4: Short story excerpt from Sholem Aleichem's “Really a Sukkah," 1903.
This story by the classic Yiddish author Sholem Aleicheim is told from the perspective of a child whose family’s fortunes change suddenly, forcing them to sell their home. They ask Moishe, a town know-it-all, to build them a sukkah, and he promises that he will be successful. Really Moishe's signature trait, and the source of his nickname, is his praise of everything using the emphatic "really." Sholem Aleichem undercuts Really Moishe's optimism, however, when his "really a sukkah" ends up being unstable and collapsing during the celebration of sukkot, demonstrating with hilarity how flimsy and precarious the good things in life actually are.
Suggested Activity: Ask your students to discuss the following questions: What does Moishe's defense of his sukkah mean? Is there something more authentic, more “really” a sukkah, about a sukkah that is unstable rather than permanent? Why does Moishe refuse to see how slipshod his own work is? How is this representation of a humble sukkah similar to or different from the representation in the folksong in resource #3 of this kit?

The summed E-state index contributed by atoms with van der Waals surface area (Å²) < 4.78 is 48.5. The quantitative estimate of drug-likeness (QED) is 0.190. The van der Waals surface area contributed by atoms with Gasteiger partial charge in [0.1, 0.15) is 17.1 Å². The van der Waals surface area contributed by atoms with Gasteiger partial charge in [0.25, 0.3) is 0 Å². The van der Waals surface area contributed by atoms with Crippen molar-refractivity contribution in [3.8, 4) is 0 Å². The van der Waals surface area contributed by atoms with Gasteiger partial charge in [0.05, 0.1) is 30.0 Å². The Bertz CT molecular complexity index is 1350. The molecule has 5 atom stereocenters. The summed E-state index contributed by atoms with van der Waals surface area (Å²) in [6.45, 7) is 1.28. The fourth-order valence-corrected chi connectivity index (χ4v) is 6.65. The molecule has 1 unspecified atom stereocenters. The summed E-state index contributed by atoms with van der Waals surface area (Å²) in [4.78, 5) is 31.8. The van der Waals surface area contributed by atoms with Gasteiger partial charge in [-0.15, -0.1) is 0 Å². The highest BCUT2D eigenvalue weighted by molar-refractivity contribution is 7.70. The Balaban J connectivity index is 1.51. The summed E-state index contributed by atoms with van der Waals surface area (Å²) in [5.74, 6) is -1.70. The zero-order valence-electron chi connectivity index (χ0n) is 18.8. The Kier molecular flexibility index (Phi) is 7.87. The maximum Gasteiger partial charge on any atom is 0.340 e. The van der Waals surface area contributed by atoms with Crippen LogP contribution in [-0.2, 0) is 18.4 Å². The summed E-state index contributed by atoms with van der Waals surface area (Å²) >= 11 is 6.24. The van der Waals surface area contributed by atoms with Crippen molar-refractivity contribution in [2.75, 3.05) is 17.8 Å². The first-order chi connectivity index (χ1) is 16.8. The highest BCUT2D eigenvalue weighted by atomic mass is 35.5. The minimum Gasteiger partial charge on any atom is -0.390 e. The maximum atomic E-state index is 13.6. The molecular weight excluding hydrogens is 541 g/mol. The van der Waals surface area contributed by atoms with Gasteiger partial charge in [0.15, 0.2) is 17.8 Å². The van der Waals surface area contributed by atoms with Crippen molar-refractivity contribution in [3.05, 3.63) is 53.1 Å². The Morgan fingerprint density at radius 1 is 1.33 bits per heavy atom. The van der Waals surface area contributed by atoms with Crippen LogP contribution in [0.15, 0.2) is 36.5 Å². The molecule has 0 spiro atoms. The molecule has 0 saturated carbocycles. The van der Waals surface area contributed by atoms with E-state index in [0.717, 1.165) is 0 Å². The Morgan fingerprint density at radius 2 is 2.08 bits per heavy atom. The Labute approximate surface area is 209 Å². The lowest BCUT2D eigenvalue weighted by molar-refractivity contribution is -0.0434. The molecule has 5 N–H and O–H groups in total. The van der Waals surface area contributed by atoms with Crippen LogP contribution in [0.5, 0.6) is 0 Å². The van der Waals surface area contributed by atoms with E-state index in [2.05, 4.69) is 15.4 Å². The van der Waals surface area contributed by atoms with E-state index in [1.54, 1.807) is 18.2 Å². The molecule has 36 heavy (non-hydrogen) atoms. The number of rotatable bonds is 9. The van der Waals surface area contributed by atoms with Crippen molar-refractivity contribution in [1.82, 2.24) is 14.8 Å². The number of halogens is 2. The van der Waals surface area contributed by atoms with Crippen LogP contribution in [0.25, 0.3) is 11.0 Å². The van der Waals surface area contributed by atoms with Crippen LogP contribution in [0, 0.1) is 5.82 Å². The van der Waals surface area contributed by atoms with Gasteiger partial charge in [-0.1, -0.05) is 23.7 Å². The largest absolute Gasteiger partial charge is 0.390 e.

Source: Sholem Aleichem, “Really a Sukkah!” trans. Aliza Shevrin in Holiday Tales of Sholem Aleichem (Mineola, NY: Charles Scribner’s Sons, 1979), 1-9.